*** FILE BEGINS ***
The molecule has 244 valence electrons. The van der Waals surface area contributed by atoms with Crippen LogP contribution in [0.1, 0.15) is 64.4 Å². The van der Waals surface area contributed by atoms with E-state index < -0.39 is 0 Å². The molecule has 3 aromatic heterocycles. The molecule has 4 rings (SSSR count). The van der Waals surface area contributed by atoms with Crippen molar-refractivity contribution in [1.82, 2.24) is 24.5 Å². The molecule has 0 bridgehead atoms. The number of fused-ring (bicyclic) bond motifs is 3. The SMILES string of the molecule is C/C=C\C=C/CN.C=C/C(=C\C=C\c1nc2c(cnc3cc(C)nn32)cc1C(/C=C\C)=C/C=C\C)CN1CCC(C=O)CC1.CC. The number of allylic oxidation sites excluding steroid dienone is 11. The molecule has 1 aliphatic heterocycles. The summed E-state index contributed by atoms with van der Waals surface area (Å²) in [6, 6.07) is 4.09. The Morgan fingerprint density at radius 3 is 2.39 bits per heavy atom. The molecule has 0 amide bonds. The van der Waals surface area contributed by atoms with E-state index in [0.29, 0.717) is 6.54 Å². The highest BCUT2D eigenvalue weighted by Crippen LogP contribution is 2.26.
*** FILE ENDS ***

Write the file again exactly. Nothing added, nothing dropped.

The molecule has 244 valence electrons. The van der Waals surface area contributed by atoms with Crippen LogP contribution in [0.1, 0.15) is 64.4 Å². The van der Waals surface area contributed by atoms with E-state index < -0.39 is 0 Å². The molecule has 3 aromatic heterocycles. The molecule has 4 rings (SSSR count). The van der Waals surface area contributed by atoms with Crippen molar-refractivity contribution in [1.82, 2.24) is 24.5 Å². The molecule has 0 bridgehead atoms. The number of fused-ring (bicyclic) bond motifs is 3. The SMILES string of the molecule is C/C=C\C=C/CN.C=C/C(=C\C=C\c1nc2c(cnc3cc(C)nn32)cc1C(/C=C\C)=C/C=C\C)CN1CCC(C=O)CC1.CC. The number of allylic oxidation sites excluding steroid dienone is 11. The molecule has 1 aliphatic heterocycles. The summed E-state index contributed by atoms with van der Waals surface area (Å²) in [6, 6.07) is 4.09. The Morgan fingerprint density at radius 3 is 2.39 bits per heavy atom. The molecule has 0 amide bonds. The van der Waals surface area contributed by atoms with E-state index in [0.29, 0.717) is 6.54 Å². The highest BCUT2D eigenvalue weighted by Crippen LogP contribution is 2.26.